Just another brain-dead techie with views on everything under the sun!

Monday, June 07, 2004

Economics or socialism?

A comment on a post in The Examined Life argued that Nehru's job as a Prime Minister was...
"to expand the government through socialism and deliver the gains to as many people possible. This the Nehru adminstrations did to the best of their ability. It was up to the private sector to stand up and to do its job and it failed to measure up. Why blame Nehru for that ?"
I do not want to go into the abilities of Nehru as a Prime Minister and his contributions for India. I also do not understand what one means by "to expand the government through socialism". But those are matters for a separate post some other time.

What I fail to understand is how one expects the private sector do do well when there is no incentive for it to do so and in fact when it has been weighed under by the countless barriers put up by 'socialist' governments year after year! It is a typical leftist point of view that defies the basic principles of finance and economics!

Now with the return of the Congress aided by unaccountable leftists, the concept of economic socialism is gaining currency once more!

An article in IHT illustrates how the CMP of the UPA government is riddled with socialist agendas that fly in the face of common sense and economics!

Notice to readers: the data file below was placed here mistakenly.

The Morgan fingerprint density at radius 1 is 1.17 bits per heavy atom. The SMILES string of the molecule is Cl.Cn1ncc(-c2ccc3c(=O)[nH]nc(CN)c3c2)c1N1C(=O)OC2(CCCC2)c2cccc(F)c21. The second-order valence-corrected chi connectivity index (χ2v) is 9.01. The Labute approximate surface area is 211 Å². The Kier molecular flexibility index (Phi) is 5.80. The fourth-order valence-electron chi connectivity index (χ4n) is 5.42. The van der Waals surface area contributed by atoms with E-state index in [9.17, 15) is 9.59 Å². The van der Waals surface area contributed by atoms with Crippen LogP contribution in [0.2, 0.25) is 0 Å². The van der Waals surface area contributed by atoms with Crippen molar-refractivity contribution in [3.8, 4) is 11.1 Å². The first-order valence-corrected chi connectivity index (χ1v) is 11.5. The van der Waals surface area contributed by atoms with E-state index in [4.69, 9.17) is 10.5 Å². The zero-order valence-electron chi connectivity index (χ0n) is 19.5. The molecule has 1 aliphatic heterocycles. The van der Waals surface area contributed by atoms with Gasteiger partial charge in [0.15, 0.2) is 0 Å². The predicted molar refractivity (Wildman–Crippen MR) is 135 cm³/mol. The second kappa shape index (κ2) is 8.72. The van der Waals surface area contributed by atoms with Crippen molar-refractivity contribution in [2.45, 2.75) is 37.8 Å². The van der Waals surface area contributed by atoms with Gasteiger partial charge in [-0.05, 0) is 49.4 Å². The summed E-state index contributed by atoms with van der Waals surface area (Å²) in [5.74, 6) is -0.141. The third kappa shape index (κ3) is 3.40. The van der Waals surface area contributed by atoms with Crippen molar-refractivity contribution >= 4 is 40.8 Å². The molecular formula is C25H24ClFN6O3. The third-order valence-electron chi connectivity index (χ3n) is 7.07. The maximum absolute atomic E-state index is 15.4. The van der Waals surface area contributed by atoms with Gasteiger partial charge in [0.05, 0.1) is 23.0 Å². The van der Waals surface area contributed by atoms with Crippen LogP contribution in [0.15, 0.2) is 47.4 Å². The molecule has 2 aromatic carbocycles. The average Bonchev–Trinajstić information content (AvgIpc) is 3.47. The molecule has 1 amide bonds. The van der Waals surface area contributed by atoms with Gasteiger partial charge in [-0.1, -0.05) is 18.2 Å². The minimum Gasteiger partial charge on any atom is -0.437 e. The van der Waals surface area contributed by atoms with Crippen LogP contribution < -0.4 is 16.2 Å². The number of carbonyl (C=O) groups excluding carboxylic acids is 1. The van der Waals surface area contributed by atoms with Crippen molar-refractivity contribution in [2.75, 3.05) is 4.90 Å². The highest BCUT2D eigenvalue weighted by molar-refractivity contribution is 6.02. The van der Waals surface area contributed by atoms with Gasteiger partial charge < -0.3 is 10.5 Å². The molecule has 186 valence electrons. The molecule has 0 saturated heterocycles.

"Interest rates," the text of the program promises, "will provide incentives both to the investors and savers, particularly pensioners and senior citizens."

The trouble is, investors would like to see Indian lending rates slashed by half to reach Chinese levels. Pensioners, senior citizens and factory workers want to be paid a better rate on their savings. The two objectives are irreconcilable.
Thats precisely the problem! The retrograde economic policies of the Left and the concept of economic reforms are constantly at loggerheads and trying to achieve economic progress is futile under such circumstances!

The Finance Ministry and the central bank have repeatedly said that government-administered interest rates are keeping borrowing costs too high in India. Unless rates on postal and pension savings drop, banks, which compete for the same funds, won't be able to lower their own deposit rates. Unless banks can pay less to depositors, they can't cut their lending rates.

It gets worse. The Common Minimum Program says that rural credit will be doubled over the next three years and that "immediate steps will be taken to ease the burden of debt and high interest rates on farm loans."

Banks won't bear the burden of the government's social agenda. They'll pass on the cost to corporate borrowers.
Is it too hard to realize this simple fact? Yet why do the policies of socialism form the basis of the economic agenda in the CMP?!

Without growth, the only thing the government can distribute is poverty.
Exactly!! And thats what I am afraid might happen!!


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Sameer/Male/27. Hails from India/Maharashtra/Mumbai/Prabhadevi, speaks Marathi, English and Hindi. Spends 60% of daytime online. Uses a Faster (1M+) connection. And likes Reading/Computers.